The 2016 Cyber Defense Training Academy was a success. It may not have felt like it to me every day, but it absolutely was.
I can honestly say I didn’t know what I was getting myself into signing up for both the Cyberspace Advanced Course and staff. I thought it’d be simple, the cadets the year before made it look easy… right? Well, easy comes far from describing my week. Stressful, perhaps, but also not really. Let me begin with explaining all these pictures- and the stories along with them.
This picture to the left shows Simba sitting on what was my bed for the duration of the activity. To the right slightly below is a view the other way. Centered below is the female bay area, with my bed being the one with the giant red suitcase in the front. It was quite the comfortable place to sleep my approximate 4 hours a night once we got air conditioning.
Below this text is a photo of the male barracks. There were more males than females, and this is only half of the beds the males used. There were about 50 beds in the male bay alone, and I know this because I did their bunk assignments. Thanks guys!
Now to continue on with my rambling about the Cyber Defense Training Academy…
Every day, including the staff training days, started off with PT. We would run a mile, or do the CPFT (Cadet Physical Fitness Test), or do some other horrific exercise like duck walks to the point where half of the cadets could barely walk the rest of the week. I may or may not have been included in the half that couldn’t walk… Oh well, what matters (to me, anyway) is that I was able to breathe while running the mile down in Texas (whoa) and I took two minutes off my time. I very much can confirm this map is very accurate in its representation of climates.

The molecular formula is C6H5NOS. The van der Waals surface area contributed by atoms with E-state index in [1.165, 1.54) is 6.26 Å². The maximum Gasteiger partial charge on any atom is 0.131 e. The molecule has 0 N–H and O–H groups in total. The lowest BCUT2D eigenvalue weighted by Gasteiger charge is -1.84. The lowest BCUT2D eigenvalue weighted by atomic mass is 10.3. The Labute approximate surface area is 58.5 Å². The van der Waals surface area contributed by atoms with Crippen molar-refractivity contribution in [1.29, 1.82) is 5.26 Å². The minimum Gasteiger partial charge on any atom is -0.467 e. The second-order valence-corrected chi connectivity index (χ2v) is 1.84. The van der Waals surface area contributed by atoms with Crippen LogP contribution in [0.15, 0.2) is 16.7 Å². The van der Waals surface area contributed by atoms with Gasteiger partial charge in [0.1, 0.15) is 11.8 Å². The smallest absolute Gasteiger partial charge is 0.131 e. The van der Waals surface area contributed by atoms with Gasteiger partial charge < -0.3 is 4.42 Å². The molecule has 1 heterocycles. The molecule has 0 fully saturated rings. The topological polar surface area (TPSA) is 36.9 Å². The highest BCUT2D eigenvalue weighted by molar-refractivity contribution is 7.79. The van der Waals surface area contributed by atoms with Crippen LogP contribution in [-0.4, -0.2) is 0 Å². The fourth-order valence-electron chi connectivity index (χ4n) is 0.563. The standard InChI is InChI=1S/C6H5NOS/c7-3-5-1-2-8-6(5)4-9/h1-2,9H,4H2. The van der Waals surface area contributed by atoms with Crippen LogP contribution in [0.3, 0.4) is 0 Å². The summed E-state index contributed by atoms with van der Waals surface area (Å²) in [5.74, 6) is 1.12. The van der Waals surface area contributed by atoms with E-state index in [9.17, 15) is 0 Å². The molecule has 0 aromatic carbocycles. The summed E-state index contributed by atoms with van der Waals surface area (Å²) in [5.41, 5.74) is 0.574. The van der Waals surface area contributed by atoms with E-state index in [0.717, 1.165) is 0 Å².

We then would go to breakfast- I’d eat almost the same thing every day. Two hard boiled eggs with a pound of salt each (to feed my sodium deficiency!) and french toast. But, my dietary habits are for another time… or not. It isn’t too interesting. Other than the fact that I ate a corn dog and fries for dinner every day this year and last and I really want a corn dog and fries right now. I need to get my mind off of food… So. After that we’d go to the classroom and learn. The Familiarization Course would go to some secure facility I probably couldn’t name even if I remembered it, and we went to the IPSecure Building on base. The chairs were really comfortable, and we learned about Cisco Networking and encryption all week. The first day we actually got to “play” with the switches, which was really fun. It was stressful though, and my quiz scores weren’t up to my standards. The second day when I got my score back, I actually cried because I did so… not okay… according to myself. With lots of comfort from my friends and fellow staff, I made it. I got a 94% on my final, which was still one of the highest final grades.
I learned. Not just about Cisco, or computers, but about myself. On Day 0, the commandant gave a speech. He said something along the lines of “everybody fails, and you learn from your failures”. Not going to lie, I kind of blew that off. Until about day 4, that is. My scores started improving. I connected with my team. I got more sleep. I realized… without completely crashing and failing those first few days, and trying to push myself past exhaustion… I wouldn’t have found where I should’ve been. Because I failed, I learned and grew. For a long time, I’d been afraid of failure. I was always afraid that I’d be letting someone down, that I’d be letting myself down. Yes, striving for excellence is key, but sometimes it’s okay to fall flat on your face. Because that’s when you learn to get back up and brush it off, to keep smiling, and completely dominate in whatever you’re doing.
So, yeah. The 2016 Cyber Defense Training Academy was a success. It may not have felt like it to me every day, but it absolutely was.